HHS Official Warns Physicians About Additional Fees for ‘Boutique’ Care for Medicare Beneficiaries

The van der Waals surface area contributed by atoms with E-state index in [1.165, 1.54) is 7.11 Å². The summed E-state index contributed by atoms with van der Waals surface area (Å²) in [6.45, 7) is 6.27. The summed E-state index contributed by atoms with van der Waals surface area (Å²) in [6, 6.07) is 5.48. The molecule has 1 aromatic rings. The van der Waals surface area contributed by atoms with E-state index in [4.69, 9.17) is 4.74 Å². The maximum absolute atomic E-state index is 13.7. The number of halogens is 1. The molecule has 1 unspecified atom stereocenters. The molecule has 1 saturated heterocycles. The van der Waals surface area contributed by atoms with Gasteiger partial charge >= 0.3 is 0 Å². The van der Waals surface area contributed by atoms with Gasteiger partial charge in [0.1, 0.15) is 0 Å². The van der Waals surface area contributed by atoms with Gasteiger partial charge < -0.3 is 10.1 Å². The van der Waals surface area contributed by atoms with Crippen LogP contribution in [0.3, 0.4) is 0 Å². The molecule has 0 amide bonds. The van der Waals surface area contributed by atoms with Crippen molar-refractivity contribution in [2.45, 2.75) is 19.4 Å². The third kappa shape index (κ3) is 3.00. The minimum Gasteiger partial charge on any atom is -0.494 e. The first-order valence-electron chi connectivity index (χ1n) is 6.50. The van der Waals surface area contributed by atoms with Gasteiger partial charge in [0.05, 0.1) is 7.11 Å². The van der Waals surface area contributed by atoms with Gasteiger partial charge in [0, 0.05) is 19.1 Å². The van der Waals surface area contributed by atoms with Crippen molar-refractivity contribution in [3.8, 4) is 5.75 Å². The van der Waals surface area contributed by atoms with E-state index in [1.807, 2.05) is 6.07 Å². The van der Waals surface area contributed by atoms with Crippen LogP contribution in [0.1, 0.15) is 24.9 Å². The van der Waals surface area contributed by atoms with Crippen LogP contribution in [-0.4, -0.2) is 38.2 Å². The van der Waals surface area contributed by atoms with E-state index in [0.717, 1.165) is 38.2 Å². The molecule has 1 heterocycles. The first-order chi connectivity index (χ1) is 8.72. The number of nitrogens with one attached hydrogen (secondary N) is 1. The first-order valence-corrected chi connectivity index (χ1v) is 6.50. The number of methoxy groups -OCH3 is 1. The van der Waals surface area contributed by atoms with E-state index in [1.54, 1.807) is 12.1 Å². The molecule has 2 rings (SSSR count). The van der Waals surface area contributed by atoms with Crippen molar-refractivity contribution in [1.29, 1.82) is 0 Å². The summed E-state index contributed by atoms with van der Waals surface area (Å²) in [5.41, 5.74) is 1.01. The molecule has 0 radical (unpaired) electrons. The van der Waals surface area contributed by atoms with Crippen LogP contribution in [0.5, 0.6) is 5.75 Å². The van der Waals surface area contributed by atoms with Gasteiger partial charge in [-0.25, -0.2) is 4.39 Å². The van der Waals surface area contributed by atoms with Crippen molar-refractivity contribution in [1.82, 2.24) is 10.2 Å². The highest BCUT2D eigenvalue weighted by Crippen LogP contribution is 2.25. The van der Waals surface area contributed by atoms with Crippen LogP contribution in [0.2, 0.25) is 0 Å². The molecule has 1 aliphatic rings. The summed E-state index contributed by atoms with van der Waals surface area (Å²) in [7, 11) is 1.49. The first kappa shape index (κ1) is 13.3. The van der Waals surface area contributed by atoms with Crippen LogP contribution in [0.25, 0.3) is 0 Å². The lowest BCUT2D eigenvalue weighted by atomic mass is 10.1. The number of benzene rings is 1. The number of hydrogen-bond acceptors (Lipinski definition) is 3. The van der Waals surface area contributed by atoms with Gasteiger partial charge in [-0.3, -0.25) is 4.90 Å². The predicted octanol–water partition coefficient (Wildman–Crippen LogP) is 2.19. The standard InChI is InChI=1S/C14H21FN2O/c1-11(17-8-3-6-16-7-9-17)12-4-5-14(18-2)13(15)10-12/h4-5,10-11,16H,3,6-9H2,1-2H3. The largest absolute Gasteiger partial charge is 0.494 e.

Physicians who treat Medicare beneficiaries and charge additional fees for "boutique" care could face fines or expulsion from the program, an HHS official announced last week, the New York Times reports. Under boutique care, physicians offer patients more personalized services -- such as 24-hour access, same-day appointments and special help with referrals -- in exchange for additional fees of $500 to $20,000 per year. Dara Corrigan, acting chief of the HHS Office of Inspector General, said, "Charging extra fees for already covered services abuses the trust of Medicare patients by making them pay again for services already paid for by Medicare." She said that physicians who charge such fees could face civil fines and that HHS could bar them from participation in Medicare, Medicaid and other federal health programs. Jennifer Leonardo, an attorney at HHS OIG, said, "Medicare regulations allow a physician to contract with beneficiaries to provide services that are truly not covered by Medicare," but not for services covered under the program. According to an American Medical Association report released last year, "No bright line separates special services and amenities from reimbursable medical services." However, the report said that when physicians sign contracts with patients, they should separate special and "reimbursable" services. Dr. John Nelson, president-elect of AMA, said that physicians should have the ability to charge additional fees for boutique care, but he added that "it must be done in such a way that I'm not double-billing or double-charging" for services. A provision in the new Medicare law calls for the General Accounting Office to review the practice of boutique care (Pear, New York Times, 4/13).This is part of the California Healthline Daily Edition, a summary of health policy coverage from major news organizations. Sign up for an email subscription.